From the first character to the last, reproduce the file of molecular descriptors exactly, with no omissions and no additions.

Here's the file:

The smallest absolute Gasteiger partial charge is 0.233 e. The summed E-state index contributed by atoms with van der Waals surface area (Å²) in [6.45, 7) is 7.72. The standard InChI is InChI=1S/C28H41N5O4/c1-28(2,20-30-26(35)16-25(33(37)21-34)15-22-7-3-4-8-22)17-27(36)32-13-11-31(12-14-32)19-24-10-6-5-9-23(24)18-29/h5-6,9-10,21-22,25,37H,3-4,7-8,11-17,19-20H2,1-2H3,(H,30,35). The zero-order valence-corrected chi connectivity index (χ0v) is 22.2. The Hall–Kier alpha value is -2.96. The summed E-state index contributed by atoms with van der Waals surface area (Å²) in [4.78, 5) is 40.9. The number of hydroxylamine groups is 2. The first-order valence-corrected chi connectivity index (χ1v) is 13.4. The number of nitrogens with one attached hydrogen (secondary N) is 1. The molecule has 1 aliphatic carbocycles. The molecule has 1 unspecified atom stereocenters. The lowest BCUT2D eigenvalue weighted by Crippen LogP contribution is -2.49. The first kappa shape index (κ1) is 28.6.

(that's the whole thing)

The smallest absolute Gasteiger partial charge is 0.233 e. The summed E-state index contributed by atoms with van der Waals surface area (Å²) in [6.45, 7) is 7.72. The standard InChI is InChI=1S/C28H41N5O4/c1-28(2,20-30-26(35)16-25(33(37)21-34)15-22-7-3-4-8-22)17-27(36)32-13-11-31(12-14-32)19-24-10-6-5-9-23(24)18-29/h5-6,9-10,21-22,25,37H,3-4,7-8,11-17,19-20H2,1-2H3,(H,30,35). The zero-order valence-corrected chi connectivity index (χ0v) is 22.2. The Hall–Kier alpha value is -2.96. The summed E-state index contributed by atoms with van der Waals surface area (Å²) in [4.78, 5) is 40.9. The number of hydroxylamine groups is 2. The first-order valence-corrected chi connectivity index (χ1v) is 13.4. The number of nitrogens with one attached hydrogen (secondary N) is 1. The molecule has 1 aliphatic carbocycles. The molecule has 1 unspecified atom stereocenters. The lowest BCUT2D eigenvalue weighted by Crippen LogP contribution is -2.49. The first kappa shape index (κ1) is 28.6.